How to Introduce Cats to Each Other
Whether they’re playing a rousing game of tag or using one another as a cushy pillow for an afternoon snooze, most cats enjoy spending time with familiar feline housemates. However, cats are generally territorial by nature and adding a new feline to the mix can cause stress, especially if your current princess is used to being your only cat resident or is dominant by nature. Introducing the cats slowly and creating comfort levels for both gives you the best chance of creating a harmonious multi-cat home.
Introduce them before they meet by bringing something with your cat’s scent on it to the new cat while she’s still at her current home, such as a small blanket or toy. Don’t choose something that your current kitty considers a favorite, however. Then bring something with the new cat’s scent to share with your resident cat. This gives them both a chance to get a whiff of their soon-to-be housemate and may ease tensions on move-in day.
Keep your new cat in a separate room with the door closed. This gives her time to acclimate to all the new sights, scents and sounds of her new home one step at a time. It also gives your resident princess a chance to contemplate the notion of a new feline in her kingdom behind the safety of a closed door. Make sure your new cat feels welcome by providing all the comforts of home in her sanctuary, including a litter box, toys, climbing or scratching posts and a soft bed to curl up in. Both will also need lots of daily attention from you.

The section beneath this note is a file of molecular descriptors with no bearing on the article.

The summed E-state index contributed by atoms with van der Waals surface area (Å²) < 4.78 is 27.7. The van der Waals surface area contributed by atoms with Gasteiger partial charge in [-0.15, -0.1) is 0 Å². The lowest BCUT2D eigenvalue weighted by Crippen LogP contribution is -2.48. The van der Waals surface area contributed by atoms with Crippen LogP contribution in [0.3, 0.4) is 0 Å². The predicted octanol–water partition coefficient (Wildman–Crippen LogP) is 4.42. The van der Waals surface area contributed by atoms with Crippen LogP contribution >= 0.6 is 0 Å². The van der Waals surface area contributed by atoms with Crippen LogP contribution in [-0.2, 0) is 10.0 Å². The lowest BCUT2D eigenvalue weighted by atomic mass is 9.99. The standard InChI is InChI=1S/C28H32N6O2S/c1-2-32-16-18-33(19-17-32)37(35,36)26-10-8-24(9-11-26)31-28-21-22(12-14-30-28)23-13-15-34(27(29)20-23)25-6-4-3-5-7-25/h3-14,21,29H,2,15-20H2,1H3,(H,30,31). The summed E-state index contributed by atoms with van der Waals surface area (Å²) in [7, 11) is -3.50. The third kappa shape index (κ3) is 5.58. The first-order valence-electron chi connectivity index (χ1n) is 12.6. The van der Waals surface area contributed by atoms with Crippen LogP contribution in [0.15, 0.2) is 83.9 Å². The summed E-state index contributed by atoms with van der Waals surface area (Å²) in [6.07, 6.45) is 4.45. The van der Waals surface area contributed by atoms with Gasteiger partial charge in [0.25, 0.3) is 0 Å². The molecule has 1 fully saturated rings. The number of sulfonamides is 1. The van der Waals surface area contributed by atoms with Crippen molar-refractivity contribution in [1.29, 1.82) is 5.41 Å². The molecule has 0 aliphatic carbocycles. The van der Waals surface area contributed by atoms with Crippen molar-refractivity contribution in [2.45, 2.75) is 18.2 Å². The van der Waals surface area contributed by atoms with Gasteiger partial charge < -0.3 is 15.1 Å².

Cat behaviorist Marilyn Krieger, a Certified Cat Behavior Consultant, suggests “rubbing one cat’s cheek with a cloth and putting it in the other cat’s room, and vice versa. Cats have scent glands on their cheeks that produce ‘friendly pheromones’ … and help develop non-adversarial relationships with each other.” After a few days, Krieger recommends you then pet both cats twice a day on their cheeks with a sock covering your hand.
Krieger also advises you feed the cats on opposite sides of the closed door to your new cat’s room. This helps the cats get used to each other and associate one another with pleasant experiences, like eating. “Start with the bowls several feet from the door,” Krieger says, “and then gradually inch them closer to the door each day.”
Once your cats seem comfortable with eating on opposite sides of the door, Krieger suggests moving the food dishes away from the door and opening it during mealtime. Stand at the door while the cats eat and shut the door again once they’re done. Increase the amount of time the door is open until you feel comfortable leaving the door open all the time and letting your cats co-mingle.
Treat both equally and limit territorial skirmishes by providing separate litter boxes, food and water dishes and enough space to enjoy time away from one another at different times during the day. Continue to monitor your cats closely for signs that their squabbling is more than a temporary snit over a toy or favorite snoozing spot.
Expect the process to take a few weeks to a month or more. If your felines don’t seem to be warming up to the notion of sharing one abode or are getting more aggressive rather than settling in, consult your vet or an animal behaviorist for additional help.